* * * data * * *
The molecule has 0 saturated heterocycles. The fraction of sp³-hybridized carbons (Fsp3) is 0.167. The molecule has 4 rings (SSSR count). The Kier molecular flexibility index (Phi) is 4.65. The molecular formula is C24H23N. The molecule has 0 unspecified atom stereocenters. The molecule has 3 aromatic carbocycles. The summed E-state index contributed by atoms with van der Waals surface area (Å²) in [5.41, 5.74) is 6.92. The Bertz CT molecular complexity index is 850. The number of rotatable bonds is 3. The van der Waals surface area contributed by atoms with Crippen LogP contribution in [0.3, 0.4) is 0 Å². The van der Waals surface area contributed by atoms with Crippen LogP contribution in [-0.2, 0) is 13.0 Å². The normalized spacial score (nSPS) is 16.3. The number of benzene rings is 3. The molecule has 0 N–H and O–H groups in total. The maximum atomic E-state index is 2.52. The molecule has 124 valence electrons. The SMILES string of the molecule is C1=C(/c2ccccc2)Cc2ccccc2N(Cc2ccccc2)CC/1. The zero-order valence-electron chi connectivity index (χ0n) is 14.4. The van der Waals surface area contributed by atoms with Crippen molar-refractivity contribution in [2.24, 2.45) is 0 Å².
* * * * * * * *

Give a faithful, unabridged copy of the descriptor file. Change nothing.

The molecule has 0 saturated heterocycles. The fraction of sp³-hybridized carbons (Fsp3) is 0.167. The molecule has 4 rings (SSSR count). The Kier molecular flexibility index (Phi) is 4.65. The molecular formula is C24H23N. The molecule has 0 unspecified atom stereocenters. The molecule has 3 aromatic carbocycles. The summed E-state index contributed by atoms with van der Waals surface area (Å²) in [5.41, 5.74) is 6.92. The Bertz CT molecular complexity index is 850. The number of rotatable bonds is 3. The van der Waals surface area contributed by atoms with Crippen LogP contribution in [0.3, 0.4) is 0 Å². The van der Waals surface area contributed by atoms with Crippen LogP contribution in [-0.2, 0) is 13.0 Å². The normalized spacial score (nSPS) is 16.3. The number of benzene rings is 3. The molecule has 0 N–H and O–H groups in total. The maximum atomic E-state index is 2.52. The molecule has 124 valence electrons. The SMILES string of the molecule is C1=C(/c2ccccc2)Cc2ccccc2N(Cc2ccccc2)CC/1. The zero-order valence-electron chi connectivity index (χ0n) is 14.4. The van der Waals surface area contributed by atoms with Crippen molar-refractivity contribution in [2.24, 2.45) is 0 Å².